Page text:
"Thanks also to San Diego YC, Silver Gate YC, and Newport Harbor YC for their assistance and understanding.
"Lastly, we ask that people donate to the memorial fund that has been established to assist the Craig Williams Family. The fund can be found HERE."
The body of William Hoffman was found aboard his boat Dark Star, type unknown, on March 6 at the Perula anchorage in Chamela Bay on Mexico’s Gold Coast. Apparently other cruisers had alerted the Navy to the lack of activity on the boat and a strong odor emanating from her.
The navy secured the Ilwaco, WA-based boat, then towed her to Barra de Navidad.
As of now, the death is being considered a suicide. Sources tell us this was based on the fact that Hoffman’s wrists were cut, there were no signs of a struggle, nothing seems to have been taken from the boat, the boat was not in disarray, and there was a partially completed suicide note.
Nonetheless, Charlie Free, a friend of Hoffman’s, feels as though suicide is totally out of character with Hoffman. He’s seeking information from anyone who might have had any contact or even seen Hoffman in February or early March. Free can be reached by email.
From California to Peru, dozens of cruising boats are now poised to depart for the palm-fringed anchorages of French Polynesia — a crossing of 3,000 miles or more that we call the Pacific Puddle Jump.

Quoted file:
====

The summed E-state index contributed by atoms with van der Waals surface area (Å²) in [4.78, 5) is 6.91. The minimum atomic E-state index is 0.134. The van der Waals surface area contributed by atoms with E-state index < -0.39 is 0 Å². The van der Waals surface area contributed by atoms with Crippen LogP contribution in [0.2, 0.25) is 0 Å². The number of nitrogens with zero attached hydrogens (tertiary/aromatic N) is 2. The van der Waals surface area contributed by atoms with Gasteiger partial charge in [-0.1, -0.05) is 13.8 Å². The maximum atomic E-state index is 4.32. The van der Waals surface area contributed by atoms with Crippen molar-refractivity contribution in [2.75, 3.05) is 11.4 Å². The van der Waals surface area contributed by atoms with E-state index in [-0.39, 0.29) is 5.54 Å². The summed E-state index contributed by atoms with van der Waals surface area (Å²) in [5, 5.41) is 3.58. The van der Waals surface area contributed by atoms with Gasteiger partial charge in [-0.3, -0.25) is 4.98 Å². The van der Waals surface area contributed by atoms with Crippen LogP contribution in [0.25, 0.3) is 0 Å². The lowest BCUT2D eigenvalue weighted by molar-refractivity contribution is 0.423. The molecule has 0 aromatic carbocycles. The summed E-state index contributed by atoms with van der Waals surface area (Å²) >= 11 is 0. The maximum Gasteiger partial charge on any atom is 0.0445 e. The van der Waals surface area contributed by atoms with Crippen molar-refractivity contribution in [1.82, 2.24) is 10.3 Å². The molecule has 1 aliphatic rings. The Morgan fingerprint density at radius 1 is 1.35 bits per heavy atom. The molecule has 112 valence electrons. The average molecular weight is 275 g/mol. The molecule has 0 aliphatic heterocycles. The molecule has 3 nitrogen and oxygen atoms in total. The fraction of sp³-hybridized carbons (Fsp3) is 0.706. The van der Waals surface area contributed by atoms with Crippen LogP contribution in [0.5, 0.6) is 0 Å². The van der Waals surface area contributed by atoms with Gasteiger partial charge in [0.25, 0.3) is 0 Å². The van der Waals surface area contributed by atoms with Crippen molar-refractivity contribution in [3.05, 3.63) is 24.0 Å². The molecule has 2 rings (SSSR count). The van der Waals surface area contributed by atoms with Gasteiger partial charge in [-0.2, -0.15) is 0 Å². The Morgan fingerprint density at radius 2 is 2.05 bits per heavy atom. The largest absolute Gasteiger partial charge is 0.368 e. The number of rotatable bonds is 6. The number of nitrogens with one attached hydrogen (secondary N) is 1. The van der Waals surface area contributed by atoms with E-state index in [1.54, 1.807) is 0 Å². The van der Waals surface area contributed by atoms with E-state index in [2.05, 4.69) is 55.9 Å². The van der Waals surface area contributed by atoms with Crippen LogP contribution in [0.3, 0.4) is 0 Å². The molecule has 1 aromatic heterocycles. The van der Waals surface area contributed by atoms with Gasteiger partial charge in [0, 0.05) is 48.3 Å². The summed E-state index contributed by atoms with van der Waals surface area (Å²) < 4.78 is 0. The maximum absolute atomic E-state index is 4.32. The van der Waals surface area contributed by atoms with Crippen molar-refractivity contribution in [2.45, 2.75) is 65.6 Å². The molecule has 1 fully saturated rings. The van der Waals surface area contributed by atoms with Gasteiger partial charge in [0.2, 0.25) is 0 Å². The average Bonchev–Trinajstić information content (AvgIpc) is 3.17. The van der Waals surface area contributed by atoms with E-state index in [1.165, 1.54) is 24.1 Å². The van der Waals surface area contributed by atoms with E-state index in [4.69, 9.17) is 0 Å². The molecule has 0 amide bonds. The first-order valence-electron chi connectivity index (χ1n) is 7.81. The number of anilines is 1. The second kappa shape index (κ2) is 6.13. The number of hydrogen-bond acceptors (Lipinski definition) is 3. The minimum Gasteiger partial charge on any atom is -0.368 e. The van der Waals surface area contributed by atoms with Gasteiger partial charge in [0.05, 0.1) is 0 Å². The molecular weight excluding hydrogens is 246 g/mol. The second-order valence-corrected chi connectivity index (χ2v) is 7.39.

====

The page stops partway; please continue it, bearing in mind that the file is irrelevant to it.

We got to know many of them recnetly during our Pacific Puddle Jump Send-off Parties at Nuevo Vallarta, Mexico (March 1 at the Vallarta YC), and Balboa, Panama (March 9 at the Balboa YC). As in years past, we shared info about immigration regulations, cultural traditions, and cruising the islands, then interviewed each crew for mini-bios that will appear in the April and May editions of Latitude 38.
Although all sailors making this annual westward migration (timed between West Coast and South Pacific hurricane seasons) share similar cruising goals, their backgrounds, and the value of their boats, varieas wildly. Some travel aboard modest bargain boats, while others enjoy the luxuries of million-dollar-yachts. But as we often say, any decent boat will take you to the same spectacular anchorages.
Comparing the group of cruisers we met in Mexico with those we met in Panama, there were some dramatic differences. Because the Mexico contingent had been traveling on similar routes along the coast, many of them knew each other from previous encounters. And most come from similar backgrounds, having sailed for years in their home waters, and only recently adopted the cruising life.
By contrast, cruisers from all over the world converge on the Panama Canal, angling toward it from the Caribbean side of Central America, or along the north coast of South America. Two or three new boats trickle into the Balboa anchorages every day at this time of year, but few know each other before they arrive. And their backstories vary widely too. Some had come from Europe, others from New England, others from South Africa, and still others from islands of the Eastern Caribbean. One guy was completing his fourth lap around the planet!
To read more about this year’s fleet, pick up a oopy of the April and May editions of Latitude — or download them for free from the Latitude website. Then ask yourself the questions: "When will it be my turn to jump the puddle?"